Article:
President Barack Obama said in early February, “I don’t care if you’re driving a hybrid or SUV. If you’re driving toward a cliff, you have to change direction.”
He was talking about the economy, but in a sense, he also was talking about the beleaguered auto industry.
And the auto industry includes the foreign automakers, not just the Detroit Three. The companies are intertwined, with GM, Ford and Chrysler sharing many of the same suppliers as Toyota, Honda and Nissan. Japanese automakers have said they are concerned about their American counterparts, and they should be.
There is no doubt that the Detroit Three have brought about much of their own pain. During the heyday of SUVs and large trucks, they were making plenty of money. But they were caught flat-footed when gas prices jumped and the demand for smaller cars rose. They also continue to be saddled by huge labor costs and obligations.
And Detroit has had to battle the perception that its cars are not as well-built and dependable as Japanese cars.
Alan Mulally, Ford’s CEO, told Time magazine “in the past we have not always had the consistency in quality because we focused on larger vehicles.”
He was talking about Ford, but his comments could apply to his Detroit comrades.
The quality of most U.S. made cars has improved, equaling, if not surpassing, foreign vehicles. The Detroit Three are probably making the best cars they’ve ever made – but it comes in a middle of a deep recession.
But even with the quality improvements, the Detroit Three are bleeding cash. While Ford hasn’t taken bailout money, GM and Chrysler have, and will need more.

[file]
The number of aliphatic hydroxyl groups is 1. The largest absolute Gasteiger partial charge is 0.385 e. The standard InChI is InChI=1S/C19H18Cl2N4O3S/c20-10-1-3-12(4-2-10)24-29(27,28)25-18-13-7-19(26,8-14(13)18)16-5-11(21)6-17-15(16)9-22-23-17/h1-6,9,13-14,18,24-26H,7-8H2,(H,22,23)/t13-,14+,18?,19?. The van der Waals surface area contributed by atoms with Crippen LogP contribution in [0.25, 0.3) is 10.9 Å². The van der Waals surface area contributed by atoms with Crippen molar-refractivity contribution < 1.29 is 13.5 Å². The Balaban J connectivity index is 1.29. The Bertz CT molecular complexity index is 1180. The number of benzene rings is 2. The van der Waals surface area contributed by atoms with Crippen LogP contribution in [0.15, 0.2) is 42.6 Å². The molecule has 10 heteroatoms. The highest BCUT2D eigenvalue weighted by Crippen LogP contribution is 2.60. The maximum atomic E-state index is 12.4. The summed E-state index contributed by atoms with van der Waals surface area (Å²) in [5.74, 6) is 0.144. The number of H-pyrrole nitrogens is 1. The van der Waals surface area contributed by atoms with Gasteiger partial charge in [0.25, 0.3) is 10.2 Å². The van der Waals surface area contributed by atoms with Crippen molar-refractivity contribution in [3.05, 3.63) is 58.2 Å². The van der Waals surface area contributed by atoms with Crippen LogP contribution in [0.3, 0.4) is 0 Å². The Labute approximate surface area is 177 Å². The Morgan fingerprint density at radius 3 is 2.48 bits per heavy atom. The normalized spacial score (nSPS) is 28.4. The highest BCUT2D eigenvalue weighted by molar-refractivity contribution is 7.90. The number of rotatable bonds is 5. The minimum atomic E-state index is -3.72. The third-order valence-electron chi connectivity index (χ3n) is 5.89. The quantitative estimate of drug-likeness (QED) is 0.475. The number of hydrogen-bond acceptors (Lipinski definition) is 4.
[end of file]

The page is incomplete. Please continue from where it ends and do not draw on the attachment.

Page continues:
The Obama administration, however, has put the automakers on a short leash, hinting that a “controlled” bankruptcy may be the best course for GM, and that Chrysler must complete a deal with Italian automaker Fiat.
Chrysler, having worked so well with Europeans before in Daimler, is hoping that the Italian job will work this time. But experts say that even if a deal is reached, it could take a couple of years before Fiat’s smaller cars can be integrated into the market here. And time is not a luxury Chrysler has.
For GM, splitting the company is the proposed plan, but there are doubts aplenty whether this is a viable plan.
The Obama administration is right about heading toward a cliff, but if it’s not steering the wheel, it at least has its foot on the pedal.
Dangling the carrot over the edge is no way to instill confidence. Nor is putting together an auto task force that has little industry knowledge and expertise. It needs car people who know what they’re talking about.
Bankruptcy isn’t a simple solution, so the administration needs to find a way to save GM and Chrysler, not push them over the edge and drag the rest of the industry along with it.
Contact Dennis Seid at (662) 678-1578 or at firstname.lastname@example.org